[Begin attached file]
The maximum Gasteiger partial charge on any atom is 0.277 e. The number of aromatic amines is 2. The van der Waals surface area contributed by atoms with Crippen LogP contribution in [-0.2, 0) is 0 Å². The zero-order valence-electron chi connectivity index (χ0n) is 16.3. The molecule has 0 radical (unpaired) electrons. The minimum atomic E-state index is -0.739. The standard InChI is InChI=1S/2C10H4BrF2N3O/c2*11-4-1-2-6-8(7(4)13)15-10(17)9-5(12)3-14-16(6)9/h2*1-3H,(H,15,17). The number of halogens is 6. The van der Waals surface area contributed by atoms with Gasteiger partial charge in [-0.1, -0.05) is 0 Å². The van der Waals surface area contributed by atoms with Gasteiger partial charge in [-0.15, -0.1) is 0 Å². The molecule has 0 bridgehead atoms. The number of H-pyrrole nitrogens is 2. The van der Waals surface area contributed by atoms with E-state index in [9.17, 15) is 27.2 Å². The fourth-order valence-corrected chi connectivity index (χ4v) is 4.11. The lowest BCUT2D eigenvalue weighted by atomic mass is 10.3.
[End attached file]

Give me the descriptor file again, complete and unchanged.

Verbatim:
The maximum Gasteiger partial charge on any atom is 0.277 e. The number of aromatic amines is 2. The van der Waals surface area contributed by atoms with Crippen LogP contribution in [-0.2, 0) is 0 Å². The zero-order valence-electron chi connectivity index (χ0n) is 16.3. The molecule has 0 radical (unpaired) electrons. The minimum atomic E-state index is -0.739. The standard InChI is InChI=1S/2C10H4BrF2N3O/c2*11-4-1-2-6-8(7(4)13)15-10(17)9-5(12)3-14-16(6)9/h2*1-3H,(H,15,17). The number of halogens is 6. The van der Waals surface area contributed by atoms with Gasteiger partial charge in [-0.1, -0.05) is 0 Å². The van der Waals surface area contributed by atoms with Gasteiger partial charge in [-0.15, -0.1) is 0 Å². The molecule has 0 bridgehead atoms. The number of H-pyrrole nitrogens is 2. The van der Waals surface area contributed by atoms with E-state index in [9.17, 15) is 27.2 Å². The fourth-order valence-corrected chi connectivity index (χ4v) is 4.11. The lowest BCUT2D eigenvalue weighted by atomic mass is 10.3.